Elderberry (Sambucus canadensis syn. S. nigra ssp. canadensis) has a native range including most of the continental United States and Eastern Canada. In spite of having a number of desirable characteristics, it is often overlooked as an attractive plant for the home landscape. It is hardy, has attractive flowers and edible fruit and a moderate mature size of 5-10 feet. Site requirements include a moist but well-drained soil and full sun to light shade. About 1” of water per week is recommended from flower initiation through fruit development.
Flowers are white and occur in rather flat compound umbels that are 4-6” in diameter. The flowers have a pleasant fragrance and are present in early summer for about one month. The fruits are small purple drupes produced in clusters and they will ripen over a period of 1-2 weeks during mid August to mid September. Berries are very perishable and should be refrigerated promptly. Elderberries can be used to make delicious pie, jam, juice, wine and even soup. The berries can be used as a source of color for food products. The blossoms are used for making wine or can be deep fried. Leaves are compound with five to seven 2-3” leaflets.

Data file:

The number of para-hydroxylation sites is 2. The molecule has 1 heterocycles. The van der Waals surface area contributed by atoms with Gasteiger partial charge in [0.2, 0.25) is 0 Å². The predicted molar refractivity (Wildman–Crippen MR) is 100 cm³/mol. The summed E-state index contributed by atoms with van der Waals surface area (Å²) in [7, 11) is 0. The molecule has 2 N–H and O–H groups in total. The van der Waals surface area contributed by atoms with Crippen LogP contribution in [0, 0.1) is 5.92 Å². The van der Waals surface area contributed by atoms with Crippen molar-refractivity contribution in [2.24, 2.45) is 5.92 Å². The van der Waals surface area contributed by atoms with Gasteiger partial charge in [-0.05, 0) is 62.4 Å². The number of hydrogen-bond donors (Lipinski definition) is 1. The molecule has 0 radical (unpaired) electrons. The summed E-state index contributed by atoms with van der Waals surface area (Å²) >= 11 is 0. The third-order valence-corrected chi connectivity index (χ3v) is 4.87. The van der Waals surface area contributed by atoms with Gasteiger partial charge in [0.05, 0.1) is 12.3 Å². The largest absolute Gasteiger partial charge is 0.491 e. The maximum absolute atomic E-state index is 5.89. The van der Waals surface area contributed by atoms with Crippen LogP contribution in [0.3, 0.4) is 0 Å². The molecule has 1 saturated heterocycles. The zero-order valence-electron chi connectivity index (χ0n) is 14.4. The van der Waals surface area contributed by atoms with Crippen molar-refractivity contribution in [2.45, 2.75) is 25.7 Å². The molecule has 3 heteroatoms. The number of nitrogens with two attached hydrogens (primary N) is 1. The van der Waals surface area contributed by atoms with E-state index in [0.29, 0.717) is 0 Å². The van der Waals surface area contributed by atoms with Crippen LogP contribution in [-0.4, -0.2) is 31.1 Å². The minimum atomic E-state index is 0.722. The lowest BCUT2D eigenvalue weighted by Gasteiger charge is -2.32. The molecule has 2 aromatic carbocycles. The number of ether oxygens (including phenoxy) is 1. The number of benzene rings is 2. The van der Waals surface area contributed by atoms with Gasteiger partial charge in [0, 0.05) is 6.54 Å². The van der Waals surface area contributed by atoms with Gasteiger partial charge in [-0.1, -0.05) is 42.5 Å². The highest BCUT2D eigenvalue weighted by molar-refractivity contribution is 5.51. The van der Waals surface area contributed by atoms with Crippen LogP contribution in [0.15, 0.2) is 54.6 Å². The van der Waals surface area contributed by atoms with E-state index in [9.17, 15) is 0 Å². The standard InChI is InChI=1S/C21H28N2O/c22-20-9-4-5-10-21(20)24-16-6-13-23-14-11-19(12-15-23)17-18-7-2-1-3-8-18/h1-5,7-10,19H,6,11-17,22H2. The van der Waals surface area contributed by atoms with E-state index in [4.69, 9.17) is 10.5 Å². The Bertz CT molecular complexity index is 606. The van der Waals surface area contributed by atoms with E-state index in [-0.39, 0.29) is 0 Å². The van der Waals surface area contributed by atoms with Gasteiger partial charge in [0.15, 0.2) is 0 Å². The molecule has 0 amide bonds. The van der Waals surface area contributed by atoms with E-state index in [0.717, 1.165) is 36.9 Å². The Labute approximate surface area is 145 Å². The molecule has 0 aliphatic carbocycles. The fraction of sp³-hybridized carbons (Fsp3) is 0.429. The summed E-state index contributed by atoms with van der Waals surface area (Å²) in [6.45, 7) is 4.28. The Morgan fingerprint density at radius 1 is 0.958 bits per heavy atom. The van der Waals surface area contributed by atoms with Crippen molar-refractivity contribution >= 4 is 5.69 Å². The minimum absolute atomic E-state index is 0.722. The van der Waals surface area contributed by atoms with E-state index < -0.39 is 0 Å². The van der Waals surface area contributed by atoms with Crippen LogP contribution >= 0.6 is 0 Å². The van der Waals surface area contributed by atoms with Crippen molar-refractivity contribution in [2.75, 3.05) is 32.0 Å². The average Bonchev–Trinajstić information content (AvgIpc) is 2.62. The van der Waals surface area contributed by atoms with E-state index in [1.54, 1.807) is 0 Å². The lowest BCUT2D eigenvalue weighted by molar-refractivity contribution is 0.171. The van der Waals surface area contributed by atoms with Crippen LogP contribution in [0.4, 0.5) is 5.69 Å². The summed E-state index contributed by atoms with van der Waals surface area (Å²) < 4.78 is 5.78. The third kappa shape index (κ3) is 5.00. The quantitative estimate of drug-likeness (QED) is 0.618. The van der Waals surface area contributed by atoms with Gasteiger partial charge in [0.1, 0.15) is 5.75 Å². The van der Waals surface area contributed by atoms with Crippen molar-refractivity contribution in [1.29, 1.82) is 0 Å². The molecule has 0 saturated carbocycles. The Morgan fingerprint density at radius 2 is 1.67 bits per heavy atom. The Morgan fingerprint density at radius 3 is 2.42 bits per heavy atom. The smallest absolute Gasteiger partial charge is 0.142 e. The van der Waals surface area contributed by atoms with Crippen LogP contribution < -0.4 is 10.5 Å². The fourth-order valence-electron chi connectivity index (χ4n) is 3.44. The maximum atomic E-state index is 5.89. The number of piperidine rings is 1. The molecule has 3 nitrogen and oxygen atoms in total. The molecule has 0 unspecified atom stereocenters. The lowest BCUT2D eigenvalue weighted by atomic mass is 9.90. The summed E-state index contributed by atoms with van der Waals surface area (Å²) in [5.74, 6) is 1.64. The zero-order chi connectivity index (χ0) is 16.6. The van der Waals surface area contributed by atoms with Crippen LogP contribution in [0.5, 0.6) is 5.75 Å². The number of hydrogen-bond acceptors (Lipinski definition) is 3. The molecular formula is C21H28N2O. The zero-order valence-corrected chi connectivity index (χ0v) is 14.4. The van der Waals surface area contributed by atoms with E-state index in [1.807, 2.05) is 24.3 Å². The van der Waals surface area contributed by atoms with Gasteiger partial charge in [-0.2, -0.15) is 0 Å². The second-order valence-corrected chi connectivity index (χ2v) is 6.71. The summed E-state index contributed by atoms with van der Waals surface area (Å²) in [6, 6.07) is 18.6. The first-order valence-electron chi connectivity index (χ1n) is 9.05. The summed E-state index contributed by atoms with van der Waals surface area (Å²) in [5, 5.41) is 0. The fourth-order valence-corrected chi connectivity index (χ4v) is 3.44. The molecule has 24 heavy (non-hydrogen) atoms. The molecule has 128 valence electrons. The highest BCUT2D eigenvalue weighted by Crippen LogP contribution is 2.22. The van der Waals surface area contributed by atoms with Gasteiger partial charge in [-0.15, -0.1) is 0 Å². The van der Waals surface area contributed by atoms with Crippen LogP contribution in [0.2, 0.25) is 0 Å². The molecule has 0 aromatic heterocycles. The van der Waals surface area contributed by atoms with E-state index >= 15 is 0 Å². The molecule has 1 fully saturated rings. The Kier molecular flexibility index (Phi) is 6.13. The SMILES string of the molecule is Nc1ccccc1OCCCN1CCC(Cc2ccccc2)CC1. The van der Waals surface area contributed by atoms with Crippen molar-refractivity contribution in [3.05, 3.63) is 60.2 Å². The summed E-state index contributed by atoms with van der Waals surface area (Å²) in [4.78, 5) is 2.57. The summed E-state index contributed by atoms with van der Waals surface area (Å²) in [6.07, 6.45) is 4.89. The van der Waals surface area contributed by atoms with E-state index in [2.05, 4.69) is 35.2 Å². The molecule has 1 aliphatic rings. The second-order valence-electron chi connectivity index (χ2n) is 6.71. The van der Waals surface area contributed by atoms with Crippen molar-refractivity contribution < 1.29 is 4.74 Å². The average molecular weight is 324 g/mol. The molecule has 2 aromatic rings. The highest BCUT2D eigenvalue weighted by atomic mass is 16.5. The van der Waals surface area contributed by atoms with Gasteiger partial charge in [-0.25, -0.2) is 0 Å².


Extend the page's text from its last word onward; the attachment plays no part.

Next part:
Photos: UConn Plant Database (left and above), Wikipedia (right, fruit).
When fruit is desired from a landscape elderberry, fruit production will be increased by planting two or more cultivars for cross-pollination. Recommended plant spacing is at least six feet. The best time to plant elderberry is early spring. Set the plants at the same depth that they were planted in the nursery. Water at or very soon after planting.
Little or no pruning should be done during the first two years. Beginning in the third year, prune in early spring before new growth begins. Remove canes that are three or more years in age and any weak or dead canes.
Birds are the biggest pest of elderberries. They will eat the fruit crop if it is not protected. The most effective protection is netting. Other animals that enjoy the fruit are squirrels, chipmunks and mice. Insect pests of elderberry include the elder shoot borer, the elderberry long-horned beetle, sap beetles, and a number of others that are usually not significant problems.
A few diseases occur on elderberry and they include tomato ringspot virus, stem and twig cankers caused by fungi, and powdery mildew. Tomato ringspot virus is vectored by a plant parasitic nematode. The soil can be tested for the nematode prior to planting if desired. Testing is available at the UConn Plant Diagnostic Lab. Contact info for the lab is available at the UConn Home & Garden Education Center website.